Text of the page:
The Farewell Party
High drama and lowbrow, morbid humor get stitched together in this successful tragicomedy about terminal patients and assisted suicide. Works better than expected.
This movie is so pleasant and good-hearted that it would even be halfway good if it weren't so dumb. It exists in a kind of touching innocence, It employs so many clichés so earnestly that you'd never guess Hollywood has made dozens, if not hundreds, of sports movies based on the same old stuff.
Ask yourself if this story sounds familiar: Young athlete from the sticks, nicknamed "Dreamer," battles his way to top. Is befriended by a kindly father figure who was great athlete himself, in his time. Is sponsored by businessman with motives of own. Has girlfriend who works as waitress, has heart of gold. Overcomes injuries. Finds himself in the finals of the big national tournament, facing game's legendary hero....
All you have to do is plug in the name of the sport and you have the movie, Maybe the reason "Dreamer" seemed original is that the sport is bowling. "There's never been a big feature about bowling before," an enthusiastic publicist at 20th Century-Fox told me during my last visit to Hollywood. "The movie's being featured on the cover of all the big bowling magazines."
He thought he had reason to be enthusiastic. At last count there were allegedly 20-million bowlers in this country. And if they all go to "Dreamer" and take their families, let's see ... the movie could gross four bucks times 20 million bowlers and an average of three relatives each, or $320 million ... bigger than "Star Wars!" If those bowlers are smart, though, they'll go bowling instead.
And what about the rest of us? Bowling is not the most cinematic of sports - it doesn't exactly have, say, the grace and flow of basketball, or the sheer animal tension of boxing. But the world of bowling, and of bowlers, could have made for a nice, slice-of-life movie. "Dreamer" does give us some nice offbeat moments, especially in its portrayals of the grizzled old bowling pro (Jack Warden) and the busybody bowling alley owner (Richard B. Shull). And, for that matter, Tim Matheson (recently in "National Lampoon's Animal House") is engaging as Dreamer.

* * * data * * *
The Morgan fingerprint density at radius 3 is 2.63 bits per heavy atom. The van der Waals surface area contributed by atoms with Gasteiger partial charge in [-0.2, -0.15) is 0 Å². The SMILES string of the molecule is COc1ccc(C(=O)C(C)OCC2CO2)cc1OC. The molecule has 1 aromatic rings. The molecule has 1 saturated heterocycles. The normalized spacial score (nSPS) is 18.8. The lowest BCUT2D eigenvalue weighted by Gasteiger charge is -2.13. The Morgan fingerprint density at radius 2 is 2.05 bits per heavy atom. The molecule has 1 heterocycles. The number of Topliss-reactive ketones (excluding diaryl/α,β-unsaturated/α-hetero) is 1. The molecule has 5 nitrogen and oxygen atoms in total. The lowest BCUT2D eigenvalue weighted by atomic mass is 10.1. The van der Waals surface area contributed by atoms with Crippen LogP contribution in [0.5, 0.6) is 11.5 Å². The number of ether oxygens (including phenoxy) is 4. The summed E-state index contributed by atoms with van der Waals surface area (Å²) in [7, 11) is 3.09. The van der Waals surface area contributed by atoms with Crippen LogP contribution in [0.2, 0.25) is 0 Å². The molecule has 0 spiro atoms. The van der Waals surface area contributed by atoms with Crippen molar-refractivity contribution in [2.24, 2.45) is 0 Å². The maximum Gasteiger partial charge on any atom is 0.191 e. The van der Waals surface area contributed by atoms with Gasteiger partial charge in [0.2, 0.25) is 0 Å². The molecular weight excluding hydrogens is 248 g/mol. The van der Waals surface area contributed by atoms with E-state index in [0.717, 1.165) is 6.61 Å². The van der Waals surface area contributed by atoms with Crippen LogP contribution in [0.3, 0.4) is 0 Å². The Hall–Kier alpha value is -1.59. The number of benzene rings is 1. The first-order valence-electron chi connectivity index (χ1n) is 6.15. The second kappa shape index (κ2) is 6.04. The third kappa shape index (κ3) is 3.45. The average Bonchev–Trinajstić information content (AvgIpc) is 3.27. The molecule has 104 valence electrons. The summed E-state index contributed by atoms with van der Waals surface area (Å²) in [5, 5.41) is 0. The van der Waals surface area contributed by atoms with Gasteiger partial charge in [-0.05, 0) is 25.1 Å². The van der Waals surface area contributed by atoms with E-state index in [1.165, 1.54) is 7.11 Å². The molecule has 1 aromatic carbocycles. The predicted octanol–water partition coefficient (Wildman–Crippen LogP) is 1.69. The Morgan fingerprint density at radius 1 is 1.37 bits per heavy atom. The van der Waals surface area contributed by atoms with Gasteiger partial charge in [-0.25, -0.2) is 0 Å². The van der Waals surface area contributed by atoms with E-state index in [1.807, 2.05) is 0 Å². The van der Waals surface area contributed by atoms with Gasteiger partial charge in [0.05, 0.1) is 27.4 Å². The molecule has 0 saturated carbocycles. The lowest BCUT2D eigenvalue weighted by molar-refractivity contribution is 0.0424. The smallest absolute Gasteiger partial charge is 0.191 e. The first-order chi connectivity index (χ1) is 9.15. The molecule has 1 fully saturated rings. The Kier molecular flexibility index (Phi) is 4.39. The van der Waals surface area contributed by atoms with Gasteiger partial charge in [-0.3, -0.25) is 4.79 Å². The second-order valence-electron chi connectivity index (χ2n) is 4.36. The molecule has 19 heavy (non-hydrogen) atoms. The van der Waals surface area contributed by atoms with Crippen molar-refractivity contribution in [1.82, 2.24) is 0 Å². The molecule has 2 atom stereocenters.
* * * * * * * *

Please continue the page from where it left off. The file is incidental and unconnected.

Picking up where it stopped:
But then the movie begins to take its bowling seriously. Dreamer is up for the big championship match. And, incredibly, the movie's climactic scene is a lot of shots of strikes and spares. If the movie made it clear that we were seeing actual balls bowled by the actors, we'd still only have a fictional version of TV bowling shows. Since it doesn't even do that, what's the point?
There are moments, though, when the director, Noel Nosseck, seems to be trying to work more human elements into the wearying predictability of his story. The problem is that most of these elements are introduced and then lost track of - bad editing? Whatever happened, for example, to the female pool hustler who gets a good scene, puts up her body as her stake, and then is never heard from again? Did she win or lose?
There could no doubt be a good movie made about bowling or about the human elements in any professional sport. But "Dreamer" doesn't even try to do that. It just takes a routine old formula, one that could apply as well (or as badly) to any sport from soccer to wrestling, and plugs in bowling as the subject matter. Bowling somehow doesn't seem to fit. It's one thing to see Rocky using raw meat to treat a black eye, and another thing altogether to see Dreamer using a raw potato to treat a bleeding thumb.
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